Craving clam chowder? Can’t stop thinking about a mouthwatering bucket of steamers? Any good salt knows that there's no better way to dine on Cape Cod than by digging into the freshest clams, quahogs and scallops caught with your own two hands! Plus it can be fun for the whole family. But before you don your waders and pick up your bucket and rake, there are several things you should know.

Both towns on Bass River have rules and regulations when it comes to shellfishing. Check out the do’s and don’ts, how to apply for a permit and any closures for Yarmouth Shellfishing or Dennis Shellfishing before heading out.

Once you haul in your catch, be sure to consult Measuring Your Catch to make sure you are taking only what is permitted.

Now that you have the right supplies, your permit and you know all the rules, let’s give you some basics:

  • The best time to go clamming is about an hour before low tide (check the Bass River tide chart).
  • Clams can be found in places where a small spout of water shoots up or where there is a small mound of sand with a hole in the top. You may have to dig a foot or more to find the clams. Often if you find one clam there will be many more nearby. It takes about 30 clams or roughly two hours of digging to make a pot of clam chowder.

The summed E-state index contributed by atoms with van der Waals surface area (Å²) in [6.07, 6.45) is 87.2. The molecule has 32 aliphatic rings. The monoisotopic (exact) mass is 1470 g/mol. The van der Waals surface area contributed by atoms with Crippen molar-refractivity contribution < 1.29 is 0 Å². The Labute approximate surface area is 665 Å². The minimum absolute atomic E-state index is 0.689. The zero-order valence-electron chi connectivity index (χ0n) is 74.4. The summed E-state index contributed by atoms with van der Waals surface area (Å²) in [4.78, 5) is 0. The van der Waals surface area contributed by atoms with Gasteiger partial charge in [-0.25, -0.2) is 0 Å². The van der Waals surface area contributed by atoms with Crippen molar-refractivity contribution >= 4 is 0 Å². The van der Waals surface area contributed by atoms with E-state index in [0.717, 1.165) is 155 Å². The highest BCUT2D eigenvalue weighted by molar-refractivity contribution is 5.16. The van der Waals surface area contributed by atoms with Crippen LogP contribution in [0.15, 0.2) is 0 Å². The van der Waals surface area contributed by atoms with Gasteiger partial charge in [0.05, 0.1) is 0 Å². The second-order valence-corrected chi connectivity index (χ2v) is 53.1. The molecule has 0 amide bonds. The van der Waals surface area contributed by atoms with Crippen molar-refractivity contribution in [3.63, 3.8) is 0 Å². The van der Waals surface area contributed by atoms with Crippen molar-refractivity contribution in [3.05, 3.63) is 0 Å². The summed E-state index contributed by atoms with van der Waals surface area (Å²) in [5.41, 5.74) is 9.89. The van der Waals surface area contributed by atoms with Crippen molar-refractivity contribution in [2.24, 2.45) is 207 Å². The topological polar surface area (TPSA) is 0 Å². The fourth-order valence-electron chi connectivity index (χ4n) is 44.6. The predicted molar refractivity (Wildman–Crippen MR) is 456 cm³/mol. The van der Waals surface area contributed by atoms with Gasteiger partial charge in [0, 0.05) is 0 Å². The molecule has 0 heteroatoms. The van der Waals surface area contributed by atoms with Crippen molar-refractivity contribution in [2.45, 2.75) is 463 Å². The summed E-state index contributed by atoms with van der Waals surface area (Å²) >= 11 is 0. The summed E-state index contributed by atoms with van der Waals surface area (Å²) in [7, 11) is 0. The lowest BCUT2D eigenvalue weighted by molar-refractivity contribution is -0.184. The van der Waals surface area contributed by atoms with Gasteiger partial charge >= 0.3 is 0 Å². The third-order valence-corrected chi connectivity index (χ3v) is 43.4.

• Quahogs are the larger, hard-shelled clams that are used to make chowder, stuffies, and clam cakes.
  • Cherrystones, which are smaller, hard-shelled clams, are less chewy and are commonly used in pasta dishes.
  • Soft-shelled clams, known as steamers, are often chopped and fried or steamed and served with fresh bread.
  • Oysters are commonly eaten raw and for this reason it is especially important to know the water quality where they are harvested.
  •  Clams are measured in groups called bushels and pecks. Four pecks equal a bushel, and one peck is about 9 liters.